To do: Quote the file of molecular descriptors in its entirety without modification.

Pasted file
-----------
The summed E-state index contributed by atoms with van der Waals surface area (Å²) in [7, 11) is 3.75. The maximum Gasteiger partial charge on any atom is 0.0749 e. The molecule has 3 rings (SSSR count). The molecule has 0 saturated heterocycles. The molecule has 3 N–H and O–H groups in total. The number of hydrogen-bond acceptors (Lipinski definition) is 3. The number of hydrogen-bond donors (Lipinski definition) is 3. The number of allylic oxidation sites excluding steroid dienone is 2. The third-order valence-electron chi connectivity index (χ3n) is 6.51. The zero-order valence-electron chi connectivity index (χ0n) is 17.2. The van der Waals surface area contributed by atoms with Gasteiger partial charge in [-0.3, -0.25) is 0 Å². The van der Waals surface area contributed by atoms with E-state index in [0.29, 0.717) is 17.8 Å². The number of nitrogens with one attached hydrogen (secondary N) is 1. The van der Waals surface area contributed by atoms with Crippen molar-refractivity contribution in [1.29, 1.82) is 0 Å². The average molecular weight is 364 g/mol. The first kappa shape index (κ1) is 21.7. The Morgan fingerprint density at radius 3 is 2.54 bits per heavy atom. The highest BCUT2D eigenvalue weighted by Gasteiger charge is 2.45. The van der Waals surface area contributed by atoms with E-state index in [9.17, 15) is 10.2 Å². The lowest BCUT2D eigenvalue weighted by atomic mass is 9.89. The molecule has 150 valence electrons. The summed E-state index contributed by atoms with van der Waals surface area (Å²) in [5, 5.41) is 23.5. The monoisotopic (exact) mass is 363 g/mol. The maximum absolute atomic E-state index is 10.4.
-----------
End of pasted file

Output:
The summed E-state index contributed by atoms with van der Waals surface area (Å²) in [7, 11) is 3.75. The maximum Gasteiger partial charge on any atom is 0.0749 e. The molecule has 3 rings (SSSR count). The molecule has 0 saturated heterocycles. The molecule has 3 N–H and O–H groups in total. The number of hydrogen-bond acceptors (Lipinski definition) is 3. The number of hydrogen-bond donors (Lipinski definition) is 3. The number of allylic oxidation sites excluding steroid dienone is 2. The third-order valence-electron chi connectivity index (χ3n) is 6.51. The zero-order valence-electron chi connectivity index (χ0n) is 17.2. The van der Waals surface area contributed by atoms with Gasteiger partial charge in [-0.3, -0.25) is 0 Å². The van der Waals surface area contributed by atoms with E-state index in [0.29, 0.717) is 17.8 Å². The number of nitrogens with one attached hydrogen (secondary N) is 1. The van der Waals surface area contributed by atoms with Crippen molar-refractivity contribution in [1.29, 1.82) is 0 Å². The average molecular weight is 364 g/mol. The first kappa shape index (κ1) is 21.7. The Morgan fingerprint density at radius 3 is 2.54 bits per heavy atom. The highest BCUT2D eigenvalue weighted by Gasteiger charge is 2.45. The van der Waals surface area contributed by atoms with E-state index in [9.17, 15) is 10.2 Å². The lowest BCUT2D eigenvalue weighted by atomic mass is 9.89. The molecule has 150 valence electrons. The summed E-state index contributed by atoms with van der Waals surface area (Å²) in [5, 5.41) is 23.5. The monoisotopic (exact) mass is 363 g/mol. The maximum absolute atomic E-state index is 10.4.